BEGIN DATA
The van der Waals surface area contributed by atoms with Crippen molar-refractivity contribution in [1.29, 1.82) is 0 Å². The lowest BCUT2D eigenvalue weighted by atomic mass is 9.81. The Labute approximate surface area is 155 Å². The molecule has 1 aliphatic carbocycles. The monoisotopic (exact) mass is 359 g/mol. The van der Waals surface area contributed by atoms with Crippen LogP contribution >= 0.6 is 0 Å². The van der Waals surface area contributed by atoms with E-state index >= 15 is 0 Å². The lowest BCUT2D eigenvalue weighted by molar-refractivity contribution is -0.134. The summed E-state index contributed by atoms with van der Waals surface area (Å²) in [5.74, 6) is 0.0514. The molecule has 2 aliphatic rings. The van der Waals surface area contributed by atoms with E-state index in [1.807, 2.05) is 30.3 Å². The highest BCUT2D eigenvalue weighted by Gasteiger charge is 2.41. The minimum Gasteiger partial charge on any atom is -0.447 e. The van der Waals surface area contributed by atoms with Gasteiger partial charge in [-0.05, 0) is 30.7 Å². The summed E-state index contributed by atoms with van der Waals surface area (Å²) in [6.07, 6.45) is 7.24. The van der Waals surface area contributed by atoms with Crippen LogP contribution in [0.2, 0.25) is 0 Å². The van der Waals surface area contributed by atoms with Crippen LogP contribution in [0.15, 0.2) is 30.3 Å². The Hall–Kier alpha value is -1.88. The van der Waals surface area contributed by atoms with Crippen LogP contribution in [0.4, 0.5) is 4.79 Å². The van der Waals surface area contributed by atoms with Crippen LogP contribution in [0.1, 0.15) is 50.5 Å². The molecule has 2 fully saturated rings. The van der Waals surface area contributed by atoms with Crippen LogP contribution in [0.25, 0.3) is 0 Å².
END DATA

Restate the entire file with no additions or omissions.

The van der Waals surface area contributed by atoms with Crippen molar-refractivity contribution in [1.29, 1.82) is 0 Å². The lowest BCUT2D eigenvalue weighted by atomic mass is 9.81. The Labute approximate surface area is 155 Å². The molecule has 1 aliphatic carbocycles. The monoisotopic (exact) mass is 359 g/mol. The van der Waals surface area contributed by atoms with Crippen LogP contribution >= 0.6 is 0 Å². The van der Waals surface area contributed by atoms with E-state index >= 15 is 0 Å². The lowest BCUT2D eigenvalue weighted by molar-refractivity contribution is -0.134. The summed E-state index contributed by atoms with van der Waals surface area (Å²) in [5.74, 6) is 0.0514. The molecule has 2 aliphatic rings. The van der Waals surface area contributed by atoms with E-state index in [1.807, 2.05) is 30.3 Å². The highest BCUT2D eigenvalue weighted by Gasteiger charge is 2.41. The minimum Gasteiger partial charge on any atom is -0.447 e. The van der Waals surface area contributed by atoms with Gasteiger partial charge in [-0.05, 0) is 30.7 Å². The summed E-state index contributed by atoms with van der Waals surface area (Å²) in [6.07, 6.45) is 7.24. The van der Waals surface area contributed by atoms with Crippen LogP contribution in [0.2, 0.25) is 0 Å². The van der Waals surface area contributed by atoms with Crippen LogP contribution in [0.15, 0.2) is 30.3 Å². The Hall–Kier alpha value is -1.88. The van der Waals surface area contributed by atoms with Crippen LogP contribution in [0.4, 0.5) is 4.79 Å². The van der Waals surface area contributed by atoms with Crippen LogP contribution in [0.1, 0.15) is 50.5 Å². The molecule has 2 fully saturated rings. The van der Waals surface area contributed by atoms with Crippen LogP contribution in [0.25, 0.3) is 0 Å².